As usual, it was a constant mental struggle on this one. It’s very hard to distract yourself early on from the length of time you’ll be out there and, as much as I tried, the total distance kept haunting me. In fact, my mind gave in to tiredness long before my body did and I walked a fair bit from 15km, albeit a very fast walk. ‘As long as I keep ahead of the balloon ladies’ was my mantra and I certainly did that. I had no bodily aches and pains and my nutrition and hydration were spot on. My only real problem today was a blister under one of my toes which started for no apparent reason at about halfway.

Another week done and I’m really pleased to have this long run behind me – it certainly loomed as an obstacle to get over. The next long run will be mostly covered by Melbourne half marathon in 2 weeks time so isn’t as daunting, despite requiring 27km. And, while the thought of running a marathon still feels impossible at the moment, I’m pleased to note that I’ve covered 2 of the event distances this weekend, back to back so at least the early part of the challenge is looking doable. Shall just have to trust the training will get me through the rest of it.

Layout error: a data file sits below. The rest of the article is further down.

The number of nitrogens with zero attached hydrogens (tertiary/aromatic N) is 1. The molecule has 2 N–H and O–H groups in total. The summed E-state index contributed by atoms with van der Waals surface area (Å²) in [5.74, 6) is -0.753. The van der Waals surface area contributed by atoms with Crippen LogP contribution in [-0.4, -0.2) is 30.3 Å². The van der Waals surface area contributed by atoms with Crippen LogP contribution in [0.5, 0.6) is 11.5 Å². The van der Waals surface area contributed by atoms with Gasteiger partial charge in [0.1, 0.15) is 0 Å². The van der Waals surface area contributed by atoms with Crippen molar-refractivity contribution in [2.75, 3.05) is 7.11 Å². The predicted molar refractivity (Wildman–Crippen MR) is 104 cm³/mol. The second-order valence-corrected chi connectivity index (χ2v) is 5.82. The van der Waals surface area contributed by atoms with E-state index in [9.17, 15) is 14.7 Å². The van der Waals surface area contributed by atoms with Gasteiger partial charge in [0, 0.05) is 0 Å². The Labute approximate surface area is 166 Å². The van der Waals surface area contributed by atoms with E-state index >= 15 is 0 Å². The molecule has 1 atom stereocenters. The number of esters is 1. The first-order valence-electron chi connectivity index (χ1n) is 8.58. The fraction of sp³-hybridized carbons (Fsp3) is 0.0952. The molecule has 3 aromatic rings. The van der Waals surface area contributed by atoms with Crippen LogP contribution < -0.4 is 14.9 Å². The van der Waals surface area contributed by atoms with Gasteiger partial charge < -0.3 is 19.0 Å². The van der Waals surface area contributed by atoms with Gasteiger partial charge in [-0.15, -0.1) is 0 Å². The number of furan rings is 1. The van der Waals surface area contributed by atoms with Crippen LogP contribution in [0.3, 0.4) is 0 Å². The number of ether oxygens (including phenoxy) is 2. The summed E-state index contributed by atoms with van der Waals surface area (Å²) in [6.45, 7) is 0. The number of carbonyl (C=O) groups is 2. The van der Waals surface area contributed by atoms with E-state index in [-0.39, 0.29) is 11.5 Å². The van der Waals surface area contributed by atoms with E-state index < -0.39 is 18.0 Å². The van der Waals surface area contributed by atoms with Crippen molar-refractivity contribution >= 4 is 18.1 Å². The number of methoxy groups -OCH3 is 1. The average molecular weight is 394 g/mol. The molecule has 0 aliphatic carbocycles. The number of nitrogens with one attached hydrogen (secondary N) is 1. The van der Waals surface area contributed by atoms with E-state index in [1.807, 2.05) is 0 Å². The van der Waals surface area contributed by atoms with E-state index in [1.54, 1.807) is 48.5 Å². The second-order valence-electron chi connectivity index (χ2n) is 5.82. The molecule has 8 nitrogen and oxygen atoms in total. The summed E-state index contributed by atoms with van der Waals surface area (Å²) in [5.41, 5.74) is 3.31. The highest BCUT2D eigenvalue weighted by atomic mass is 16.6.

Weekly summary

Monday: 5.3km (45:40)

Tuesday: 30 minute run club

Thursday: 5km (52:37)

Saturday: 9.3km (1:22:17)

Sunday: 24.1km (3:42:28)

Not letting fear get in the way of the good things

I pushed myself well out of my comfort zone yesterday by trying something new. Something I had previously said I’d ‘never do’. I went to a group fitness session. I know – radical, right? It was always something I assumed just wouldn’t be the right fit for me. I find personal trainers intimidating and the the thought of having to exercise with the potential for others to watch me? Blah!

So why did I go along? Just in case. Just in case I actually liked it. Just in case it actually helped improve my running. Just in case it helped reduce my risk of injury. And I’m pleased to say, I actually did enjoy it. I’m not a convert and won’t be switching from running any time soon but the half an hour went pretty quickly and I mostly smiled – can’t ask for more than that.

It did make me remember though all of the barriers I put up before my first parkrun so that’s what I wanted to share. In doing so, I hope that someone reading it might realise their thoughts aren’t unique, their worries are shared and the worst things you imagine are very, very unlikely to happen.